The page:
Researchers have developed a nanoparticle sensor that can distinguish bacterial pneumonia from viral pneumonia, which could be used to determine the appropriate course of treatment.
Senior author Sangeeta Bhatia and colleagues from the Massachusetts Institute of Technology (MIT; MA, USA) have developed a sensor that can indicate the microbial cause of pneumonia infections in just two hours. This could be an important diagnostic tool for doctors when deciding the proper course of treatment as improper prescription of antibiotics could lead to antibiotic resistance, a growing problem for public health.
Pneumonia is an infection of the lungs, which can be caused by viruses (influenza and respiratory syncytial virus) or bacteria (Streptococcus pneumoniae and Haemophilus influenzae). Due to the many microbes that can cause pneumonia, it can be difficult to identify the exact cause and select the appropriate course of treatment. To address this issue, Bhatia’s latest study set out to design a diagnostic tool that could recognize the different immune responses generated depending on whether the infection is viral or bacterial.
Researchers from MIT developed a novel photonic technique to enhance the signal emitted by fluorescing nanosensors, improving the signal-to-noise ratio by 50-fold and allowing for deep tissue detection.
To establish a readout for immune responses to different pneumonia infections, the researchers mined 33 datasets of genes expressed in response to respiratory infection, which enabled them to identify 39 proteases that respond differently depending on the type of infection. Proteases are released by immune cells in response to specific infections, in order to degrade key proteins present in a pathogen.
With these 39 proteases established, the research team designed 20 nanoparticle sensors that can recognize different proteases. The sensors are peptide-covered nanoparticles that are cleaved by a specific protease, releasing a reporter molecule that eventually makes its way into the urine. An analysis of a urine sample using mass spectrometry indicates which proteases are active in the lungs.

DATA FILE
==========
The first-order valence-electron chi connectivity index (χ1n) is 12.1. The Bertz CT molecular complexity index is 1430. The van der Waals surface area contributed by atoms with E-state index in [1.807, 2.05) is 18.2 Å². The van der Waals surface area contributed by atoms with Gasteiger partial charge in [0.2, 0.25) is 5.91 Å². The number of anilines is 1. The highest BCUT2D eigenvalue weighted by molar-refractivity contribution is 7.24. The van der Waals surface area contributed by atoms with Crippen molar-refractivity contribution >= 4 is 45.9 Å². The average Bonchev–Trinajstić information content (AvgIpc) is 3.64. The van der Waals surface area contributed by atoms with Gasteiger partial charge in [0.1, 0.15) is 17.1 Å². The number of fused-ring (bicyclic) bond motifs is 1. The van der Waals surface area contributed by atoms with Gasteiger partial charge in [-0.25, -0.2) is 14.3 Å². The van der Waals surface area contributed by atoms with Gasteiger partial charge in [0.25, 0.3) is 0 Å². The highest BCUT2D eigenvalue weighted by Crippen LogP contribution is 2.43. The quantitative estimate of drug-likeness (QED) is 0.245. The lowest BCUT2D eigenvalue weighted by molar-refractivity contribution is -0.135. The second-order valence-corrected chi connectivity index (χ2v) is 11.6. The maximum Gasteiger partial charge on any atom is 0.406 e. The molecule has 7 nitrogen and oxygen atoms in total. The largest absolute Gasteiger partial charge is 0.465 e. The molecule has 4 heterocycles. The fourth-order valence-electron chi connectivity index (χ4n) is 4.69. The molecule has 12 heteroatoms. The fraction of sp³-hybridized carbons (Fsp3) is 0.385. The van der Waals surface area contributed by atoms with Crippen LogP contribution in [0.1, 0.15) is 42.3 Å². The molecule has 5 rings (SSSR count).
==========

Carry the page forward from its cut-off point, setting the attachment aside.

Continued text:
Using five mouse models of pneumonia caused by three different bacteria and two viruses, researchers injected the sensors into the trachea to test these sensors against known infections. Machine learning allowed them to automate the differentiation process, distinguishing healthy cells from infected ones as well as the pathogen responsible for infection. The sensor was demonstrated to differentiate between viral and bacterial infections and could even tell the difference between the five pathogen models tested, albeit with lower accuracy.
Researchers are continuing to advance the sensors to be applicable to human diagnostics, which must account for greater genetic variability. For human administration, an inhaler is being developed to deliver sensors to the lungs. Additionally, by utilizing urine tests the sensor could be adapted as a quick and easy diagnostic resource at home. The potential to decipher the type of pathogen responsible for pneumonia and create a simple urine test provides hope for an effective tool for the diagnosis and treatment of pneumonia.
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